Drip Irrigation is considered to be much more efficient at watering than traditional landscape sprinklers. A drip irrigation system can reduce water use by 50-80% over a conventional sprinkler system. A Sprinkler system will spray water in the air and run for short periods of time at high pressure. A lot of the water is lost due to evaporation and run-off. Run-off occurs when the ground is saturated with water and water starts to "run off" the irrigated area. Drip irrigation runs more slowly at low pressure, delivering water directly to the soil and slowly enough that the ground can absorb all the water.
On paper, it makes so much more sense to use drip irrigation, so why is not used as often as sprinkler systems? Firstly, drip irrigation for home use is relatively new and most homes are not set up for it so it requires some investment to replace. The second issue is that many landscapers and commercial gardeners are not familiar with drip irrigation systems and landscapes continue to be maintained using outdated methods. Frustratingly, this make it difficult to find parts or get guidance on drip irrigation at local hardware stores. Despite this, they do carry drip irrigation parts but don't expect to get much help in-store. With some luck, you might be able to source all you need from a hardware store like Home Depot by using the following guide to installing drip irrigation using locally available parts.
As a homeowner, it is likely that you will be starting from scratch when designing a new drip irrigation system. Start first by taking an inventory of your existing irrigation system and assess if it falls into one of these 3 types: 1) non-existent 2) exists but pipes/fittings are leaking, or 3) exists and works fine.
1) No Existing System
If your landscape does not have any system or is damaged beyond repair, you have 2 choices: plumb in a new valve and run your system from there or use a kit that attaches to an existing hose bib. While the second choice is more simple and doesn't require any plumbing, it is a system that can be more prone to leaks and is harder to automate your irrigation using a timer. The big advantage is that you can buy complete kits to build out your system so it is a good choice for beginners. Dig and Rainbird both offer kits for this. As Dig parts are easy to find in-stock in Home Depot hardware stores, using a Dig kit is best for future part compatibility.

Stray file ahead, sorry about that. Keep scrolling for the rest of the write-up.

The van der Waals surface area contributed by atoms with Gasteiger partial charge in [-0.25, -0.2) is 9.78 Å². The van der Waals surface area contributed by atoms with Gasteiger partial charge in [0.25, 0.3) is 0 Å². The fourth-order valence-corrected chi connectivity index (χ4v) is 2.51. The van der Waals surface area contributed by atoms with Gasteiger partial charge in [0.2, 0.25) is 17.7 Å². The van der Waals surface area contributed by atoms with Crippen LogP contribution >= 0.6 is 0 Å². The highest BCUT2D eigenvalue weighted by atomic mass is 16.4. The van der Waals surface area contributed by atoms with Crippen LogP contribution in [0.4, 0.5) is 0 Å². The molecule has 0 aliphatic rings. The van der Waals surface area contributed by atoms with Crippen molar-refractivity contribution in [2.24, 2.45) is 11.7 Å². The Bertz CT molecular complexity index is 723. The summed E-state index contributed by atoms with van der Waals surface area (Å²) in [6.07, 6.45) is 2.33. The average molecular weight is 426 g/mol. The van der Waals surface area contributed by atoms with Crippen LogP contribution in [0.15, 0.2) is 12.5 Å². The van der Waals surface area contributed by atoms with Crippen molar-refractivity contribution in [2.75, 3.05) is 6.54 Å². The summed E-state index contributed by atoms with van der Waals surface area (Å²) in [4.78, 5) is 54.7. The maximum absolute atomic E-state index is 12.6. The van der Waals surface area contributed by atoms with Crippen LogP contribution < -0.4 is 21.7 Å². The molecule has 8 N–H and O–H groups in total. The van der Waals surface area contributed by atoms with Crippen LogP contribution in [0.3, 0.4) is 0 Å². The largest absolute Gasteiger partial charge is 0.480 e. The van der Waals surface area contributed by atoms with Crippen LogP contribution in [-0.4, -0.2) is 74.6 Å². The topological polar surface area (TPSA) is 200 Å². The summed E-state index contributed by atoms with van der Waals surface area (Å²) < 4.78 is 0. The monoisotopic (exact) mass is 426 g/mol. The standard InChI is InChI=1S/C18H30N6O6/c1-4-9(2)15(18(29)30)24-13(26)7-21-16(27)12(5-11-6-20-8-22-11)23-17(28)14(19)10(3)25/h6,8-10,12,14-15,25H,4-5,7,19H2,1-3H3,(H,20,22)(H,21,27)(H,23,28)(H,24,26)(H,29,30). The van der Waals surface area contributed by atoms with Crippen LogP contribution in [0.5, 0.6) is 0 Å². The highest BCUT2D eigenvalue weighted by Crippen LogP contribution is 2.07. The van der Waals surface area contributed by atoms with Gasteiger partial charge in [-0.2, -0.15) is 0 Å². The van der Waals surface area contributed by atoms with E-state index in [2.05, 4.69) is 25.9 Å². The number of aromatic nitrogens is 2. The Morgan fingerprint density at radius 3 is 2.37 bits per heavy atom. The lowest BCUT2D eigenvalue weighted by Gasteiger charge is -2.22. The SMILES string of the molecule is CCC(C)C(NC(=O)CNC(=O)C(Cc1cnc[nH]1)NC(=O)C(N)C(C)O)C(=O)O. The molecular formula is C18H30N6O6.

The adapter used in a faucet kit comprises two main components: a filter to prevent dirt getting into your irrigation system, and a pressure regulator. Drip systems run on low pressure and need to be regulated to below 30 PSI.
Running your drip system from a faucet is the easiest to set up and you can find all the necessary parts in big-box hardware stores. The parts in the kits can be bought separately if the kit content does not meet the needs for your system.
If you have no existing system and want to run your drip irrigation using a valve, then you should hire a plumber to make a connection to your home water supply. From that point, you can follow this guide as though you have an existing but broken system.
2) Irrigation Exists but broken
If you have an existing sprinkler system in place but it is not working due to multiple leaks then you will most likely need to build out a new system. If the valve is not too old, it may be re-used, by adding a pressure regulator on the upstream side.
To determine suitability, the valve should be checked to see if it can handle the low flow-rate typically seen in a drip irrigation system. Valves will have min/max flow rate set in gpm (gallons per minute). To calculate the flow rate of your system, you will need to sum the flow rate for all the emitters in your system. Drip emitter flow is measured in gph (gallons per hour), so you'll need to divide the total by 60 to get your system flow rate in gpm. For example, if you have 50 emitters running at 0.5 gph, your system flow rate is (50*0.5)/60 = 0.42 GPM. Most sprinkler valves cannot handle flows <3 gpm, and you will need a low flow drip valve. A drip valve will need to be bought online or at a specialty irrigation store; these types of valves are not offered at big-box hardware stores. If the valve you have is capable of handling this low flow, the pressure regulator filters can be sourced at a local hardware store.
Installing a valve or even just the PR filter will require some plumbing work as the valve will need to be connected to PVC pipe (see below).
You can use a DIG C-30 adapter (12) to connect your drip tubing to the PVC piping with a female thread (FIP) fitting (11). These fittings can be found at Home Depot so are easy to source.
3) Existing System in good working order
If the existing sprinkler system is in good working order with no leaks and is constructed of PVC, another method of installation is available.
The Riser Connection Kit by Rainbird converts sprinklers into a drip zone. The kit contains a filter and pressure regulator so the existing valve can still be used. A similar connection kit is available from Dig. In my experience I have found the Rainbird kit to be very reliable and rugged but more conspicuous than the Dig kit.
When using connection kits, the existing valve can remain as long as it can support the flow rate (gpm) of the new system. Less than 3 gpm will generally require a low flow valve.
Low Flow Valve
If you replace the valve for your irrigation system, I recommend the Rainbird valves. The Control Zone Kits contain a valve, filter and pressure regulator in one package making for simple ordering and installation.